As ribosomes are intimately related to prions*, it is both puzzling and disturbing that there has been no visible interest (going by published articles) in seriously examining a possible prion cause. Researchers at the University of Malmo, Sweden have made great strides in amplifying prions and identifying them from tiny samples. Their techniques could be applied.

The finding of r-RNA fragmentation could be the smoking gun of an apian prion disease.

Ignoring prions is such a glaring omission that it makes me wonder if this direction of inquiry is for some reason being suppressed. Possibilities include the lack of known treatments for such diseases; the huge expenses associated with the potential need to destroy hives all at one time in large areas to contain such illness and start afresh w/ colonies from the few unaffected areas like Montana and Australia after burning and replacing all the current housing and perhaps most equipment; and the public's possible rejection of honey at the very time beekeepers would most need income.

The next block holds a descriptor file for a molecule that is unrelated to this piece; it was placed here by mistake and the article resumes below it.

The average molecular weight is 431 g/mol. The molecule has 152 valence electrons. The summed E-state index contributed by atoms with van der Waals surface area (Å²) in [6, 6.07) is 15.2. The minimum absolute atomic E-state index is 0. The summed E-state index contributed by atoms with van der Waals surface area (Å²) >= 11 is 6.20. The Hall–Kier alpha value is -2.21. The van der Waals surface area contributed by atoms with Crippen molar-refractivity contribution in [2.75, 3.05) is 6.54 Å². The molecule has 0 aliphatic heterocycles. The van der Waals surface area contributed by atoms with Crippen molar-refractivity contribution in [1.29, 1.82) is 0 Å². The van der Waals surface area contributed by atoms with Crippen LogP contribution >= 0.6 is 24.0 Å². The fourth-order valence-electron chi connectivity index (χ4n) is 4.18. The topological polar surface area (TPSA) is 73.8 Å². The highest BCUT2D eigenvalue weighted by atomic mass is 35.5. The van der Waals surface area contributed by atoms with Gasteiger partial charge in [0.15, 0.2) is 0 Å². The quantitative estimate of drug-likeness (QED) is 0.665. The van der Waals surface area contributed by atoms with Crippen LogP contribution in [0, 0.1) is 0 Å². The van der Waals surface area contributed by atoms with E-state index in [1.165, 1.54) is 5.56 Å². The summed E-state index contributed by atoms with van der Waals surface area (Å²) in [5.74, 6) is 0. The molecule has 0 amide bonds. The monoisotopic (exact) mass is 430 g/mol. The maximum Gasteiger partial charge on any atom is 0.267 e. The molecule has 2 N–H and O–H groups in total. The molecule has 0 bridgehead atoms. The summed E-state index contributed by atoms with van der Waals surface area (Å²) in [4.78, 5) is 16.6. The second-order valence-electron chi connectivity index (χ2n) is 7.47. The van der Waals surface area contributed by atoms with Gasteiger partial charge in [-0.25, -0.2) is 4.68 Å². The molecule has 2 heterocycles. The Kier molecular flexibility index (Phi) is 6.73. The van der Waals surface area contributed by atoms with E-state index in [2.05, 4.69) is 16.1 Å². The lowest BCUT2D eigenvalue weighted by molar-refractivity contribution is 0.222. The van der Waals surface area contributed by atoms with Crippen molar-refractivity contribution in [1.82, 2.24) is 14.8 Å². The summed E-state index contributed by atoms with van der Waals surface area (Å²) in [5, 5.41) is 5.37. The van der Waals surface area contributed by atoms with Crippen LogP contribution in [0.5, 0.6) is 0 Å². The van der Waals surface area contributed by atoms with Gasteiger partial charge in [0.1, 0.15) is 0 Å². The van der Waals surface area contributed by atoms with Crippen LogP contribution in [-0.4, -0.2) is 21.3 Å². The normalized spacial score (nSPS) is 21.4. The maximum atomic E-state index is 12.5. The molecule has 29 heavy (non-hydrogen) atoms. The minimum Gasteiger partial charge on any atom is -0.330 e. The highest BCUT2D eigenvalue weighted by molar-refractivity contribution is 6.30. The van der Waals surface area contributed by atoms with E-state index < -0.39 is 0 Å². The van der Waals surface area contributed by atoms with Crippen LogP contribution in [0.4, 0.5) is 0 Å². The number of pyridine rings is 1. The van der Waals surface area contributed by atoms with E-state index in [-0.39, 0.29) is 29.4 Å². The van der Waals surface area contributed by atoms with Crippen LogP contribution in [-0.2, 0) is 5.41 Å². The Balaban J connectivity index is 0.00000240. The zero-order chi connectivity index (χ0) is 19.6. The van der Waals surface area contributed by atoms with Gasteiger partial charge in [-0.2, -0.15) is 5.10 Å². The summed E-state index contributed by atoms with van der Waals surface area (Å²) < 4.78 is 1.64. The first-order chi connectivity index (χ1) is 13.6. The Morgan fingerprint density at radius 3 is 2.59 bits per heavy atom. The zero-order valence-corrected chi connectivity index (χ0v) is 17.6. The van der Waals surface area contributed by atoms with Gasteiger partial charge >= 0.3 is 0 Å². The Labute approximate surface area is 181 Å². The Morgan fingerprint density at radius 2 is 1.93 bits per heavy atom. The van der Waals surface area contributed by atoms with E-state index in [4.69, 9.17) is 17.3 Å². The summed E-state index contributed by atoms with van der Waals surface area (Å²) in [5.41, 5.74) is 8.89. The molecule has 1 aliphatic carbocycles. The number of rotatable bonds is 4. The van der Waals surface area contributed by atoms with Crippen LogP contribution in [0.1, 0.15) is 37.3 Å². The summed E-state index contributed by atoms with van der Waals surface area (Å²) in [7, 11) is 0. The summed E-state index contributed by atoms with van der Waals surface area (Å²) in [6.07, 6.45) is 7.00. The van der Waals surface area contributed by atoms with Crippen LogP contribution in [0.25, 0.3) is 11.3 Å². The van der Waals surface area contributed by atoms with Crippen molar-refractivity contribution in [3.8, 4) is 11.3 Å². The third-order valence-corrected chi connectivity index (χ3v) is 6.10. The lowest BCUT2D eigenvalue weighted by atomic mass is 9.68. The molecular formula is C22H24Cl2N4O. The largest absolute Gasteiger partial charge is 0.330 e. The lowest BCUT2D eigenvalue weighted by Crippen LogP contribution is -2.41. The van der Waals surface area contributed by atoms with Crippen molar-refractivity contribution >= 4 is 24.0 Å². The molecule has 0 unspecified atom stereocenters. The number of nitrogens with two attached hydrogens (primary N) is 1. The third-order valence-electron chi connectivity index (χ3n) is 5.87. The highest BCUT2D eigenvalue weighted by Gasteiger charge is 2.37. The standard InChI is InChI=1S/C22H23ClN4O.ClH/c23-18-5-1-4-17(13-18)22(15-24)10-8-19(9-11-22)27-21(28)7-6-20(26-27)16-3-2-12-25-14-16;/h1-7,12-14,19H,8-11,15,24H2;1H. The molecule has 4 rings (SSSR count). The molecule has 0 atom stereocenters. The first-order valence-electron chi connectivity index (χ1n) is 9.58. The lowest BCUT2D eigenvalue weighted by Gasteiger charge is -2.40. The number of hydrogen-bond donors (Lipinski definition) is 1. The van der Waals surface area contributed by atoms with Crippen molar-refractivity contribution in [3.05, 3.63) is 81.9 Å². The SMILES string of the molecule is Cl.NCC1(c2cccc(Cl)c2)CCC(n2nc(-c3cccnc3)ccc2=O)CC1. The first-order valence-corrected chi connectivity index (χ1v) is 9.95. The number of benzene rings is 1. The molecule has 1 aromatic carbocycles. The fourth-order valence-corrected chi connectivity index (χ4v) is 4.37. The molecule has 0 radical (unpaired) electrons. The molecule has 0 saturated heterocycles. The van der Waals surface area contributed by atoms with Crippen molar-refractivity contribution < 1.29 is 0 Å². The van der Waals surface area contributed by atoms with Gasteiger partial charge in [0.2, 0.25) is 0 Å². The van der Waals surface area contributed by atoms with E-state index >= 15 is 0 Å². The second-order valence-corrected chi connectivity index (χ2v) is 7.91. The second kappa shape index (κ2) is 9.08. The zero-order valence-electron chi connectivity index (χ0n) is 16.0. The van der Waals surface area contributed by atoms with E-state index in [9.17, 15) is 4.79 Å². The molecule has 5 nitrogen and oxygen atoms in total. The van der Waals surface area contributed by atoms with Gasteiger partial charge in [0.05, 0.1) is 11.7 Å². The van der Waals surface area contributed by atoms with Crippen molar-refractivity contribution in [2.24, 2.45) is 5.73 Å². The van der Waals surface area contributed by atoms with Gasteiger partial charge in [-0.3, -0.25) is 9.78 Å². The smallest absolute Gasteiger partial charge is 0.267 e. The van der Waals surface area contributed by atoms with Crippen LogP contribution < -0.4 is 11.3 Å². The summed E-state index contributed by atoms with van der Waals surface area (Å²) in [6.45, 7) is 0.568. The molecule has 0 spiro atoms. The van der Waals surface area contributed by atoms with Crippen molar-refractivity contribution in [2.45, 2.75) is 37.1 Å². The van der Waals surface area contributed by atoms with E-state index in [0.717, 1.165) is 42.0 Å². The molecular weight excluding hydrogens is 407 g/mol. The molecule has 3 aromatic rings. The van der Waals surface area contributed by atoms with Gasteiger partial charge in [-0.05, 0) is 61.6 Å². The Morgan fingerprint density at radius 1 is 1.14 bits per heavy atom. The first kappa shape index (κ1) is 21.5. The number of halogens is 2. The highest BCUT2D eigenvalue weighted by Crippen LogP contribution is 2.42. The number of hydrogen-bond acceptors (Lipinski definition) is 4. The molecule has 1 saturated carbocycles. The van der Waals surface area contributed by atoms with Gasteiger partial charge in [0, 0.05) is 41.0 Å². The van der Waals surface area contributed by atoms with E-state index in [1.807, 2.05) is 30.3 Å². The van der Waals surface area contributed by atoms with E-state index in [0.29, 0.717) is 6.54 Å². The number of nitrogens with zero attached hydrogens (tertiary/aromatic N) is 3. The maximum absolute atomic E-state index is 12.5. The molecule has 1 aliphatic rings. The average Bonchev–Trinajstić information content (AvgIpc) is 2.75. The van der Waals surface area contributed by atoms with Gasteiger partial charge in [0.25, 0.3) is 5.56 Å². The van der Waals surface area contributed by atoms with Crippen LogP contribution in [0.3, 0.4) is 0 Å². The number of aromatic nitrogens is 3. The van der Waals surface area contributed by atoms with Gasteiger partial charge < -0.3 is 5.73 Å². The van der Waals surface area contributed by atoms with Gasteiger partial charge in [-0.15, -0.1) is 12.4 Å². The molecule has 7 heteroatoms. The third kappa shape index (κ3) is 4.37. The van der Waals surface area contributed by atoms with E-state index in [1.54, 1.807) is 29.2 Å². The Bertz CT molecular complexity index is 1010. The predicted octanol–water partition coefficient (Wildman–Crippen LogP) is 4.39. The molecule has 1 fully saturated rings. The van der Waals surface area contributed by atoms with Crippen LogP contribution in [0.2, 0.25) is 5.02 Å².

People often avoid explanations that demand very difficult solutions. However scientists are a group who include more than the average percentage of "pragmatic" individuals. You understand that as insecure as a difficult solution may be, the only thing worse is no understanding and no solution at all.

Could it be that research money is only available to find palliative answers to allow colonies to hang on for the pollinating season with yearly replacement w/o eradicating the underlying cause?